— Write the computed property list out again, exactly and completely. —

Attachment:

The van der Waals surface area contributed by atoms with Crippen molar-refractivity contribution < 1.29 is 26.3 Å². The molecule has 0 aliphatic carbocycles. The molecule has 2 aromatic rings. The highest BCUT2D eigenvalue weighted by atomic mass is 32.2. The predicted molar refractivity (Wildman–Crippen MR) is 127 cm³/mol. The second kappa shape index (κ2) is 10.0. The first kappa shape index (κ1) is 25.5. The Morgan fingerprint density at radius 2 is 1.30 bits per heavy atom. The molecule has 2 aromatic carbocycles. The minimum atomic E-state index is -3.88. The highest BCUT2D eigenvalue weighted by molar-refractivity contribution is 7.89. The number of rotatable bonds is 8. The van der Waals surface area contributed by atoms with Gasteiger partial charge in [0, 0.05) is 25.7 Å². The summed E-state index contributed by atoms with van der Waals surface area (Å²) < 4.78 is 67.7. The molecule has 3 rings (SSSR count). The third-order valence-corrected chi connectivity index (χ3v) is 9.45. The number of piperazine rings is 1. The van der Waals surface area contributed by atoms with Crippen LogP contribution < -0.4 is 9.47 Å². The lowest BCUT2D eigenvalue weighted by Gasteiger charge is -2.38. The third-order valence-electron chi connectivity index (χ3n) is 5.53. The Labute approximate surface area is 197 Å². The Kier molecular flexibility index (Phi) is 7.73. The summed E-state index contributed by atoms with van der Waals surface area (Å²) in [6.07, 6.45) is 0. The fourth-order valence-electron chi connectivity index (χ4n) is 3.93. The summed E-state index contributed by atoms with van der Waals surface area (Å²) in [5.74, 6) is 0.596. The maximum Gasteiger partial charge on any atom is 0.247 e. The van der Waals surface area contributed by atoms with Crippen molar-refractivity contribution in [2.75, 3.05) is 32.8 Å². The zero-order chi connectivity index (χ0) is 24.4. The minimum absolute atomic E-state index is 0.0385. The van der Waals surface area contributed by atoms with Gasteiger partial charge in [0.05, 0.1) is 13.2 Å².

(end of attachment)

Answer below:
The van der Waals surface area contributed by atoms with Crippen molar-refractivity contribution < 1.29 is 26.3 Å². The molecule has 0 aliphatic carbocycles. The molecule has 2 aromatic rings. The highest BCUT2D eigenvalue weighted by atomic mass is 32.2. The predicted molar refractivity (Wildman–Crippen MR) is 127 cm³/mol. The second kappa shape index (κ2) is 10.0. The first kappa shape index (κ1) is 25.5. The Morgan fingerprint density at radius 2 is 1.30 bits per heavy atom. The molecule has 2 aromatic carbocycles. The minimum atomic E-state index is -3.88. The highest BCUT2D eigenvalue weighted by molar-refractivity contribution is 7.89. The number of rotatable bonds is 8. The van der Waals surface area contributed by atoms with Gasteiger partial charge in [0, 0.05) is 25.7 Å². The summed E-state index contributed by atoms with van der Waals surface area (Å²) < 4.78 is 67.7. The molecule has 3 rings (SSSR count). The third-order valence-corrected chi connectivity index (χ3v) is 9.45. The number of piperazine rings is 1. The van der Waals surface area contributed by atoms with Crippen LogP contribution < -0.4 is 9.47 Å². The lowest BCUT2D eigenvalue weighted by Gasteiger charge is -2.38. The third-order valence-electron chi connectivity index (χ3n) is 5.53. The Labute approximate surface area is 197 Å². The Kier molecular flexibility index (Phi) is 7.73. The summed E-state index contributed by atoms with van der Waals surface area (Å²) in [6.07, 6.45) is 0. The fourth-order valence-electron chi connectivity index (χ4n) is 3.93. The summed E-state index contributed by atoms with van der Waals surface area (Å²) in [5.74, 6) is 0.596. The maximum Gasteiger partial charge on any atom is 0.247 e. The van der Waals surface area contributed by atoms with Crippen molar-refractivity contribution in [2.75, 3.05) is 32.8 Å². The zero-order chi connectivity index (χ0) is 24.4. The minimum absolute atomic E-state index is 0.0385. The van der Waals surface area contributed by atoms with Gasteiger partial charge in [0.05, 0.1) is 13.2 Å².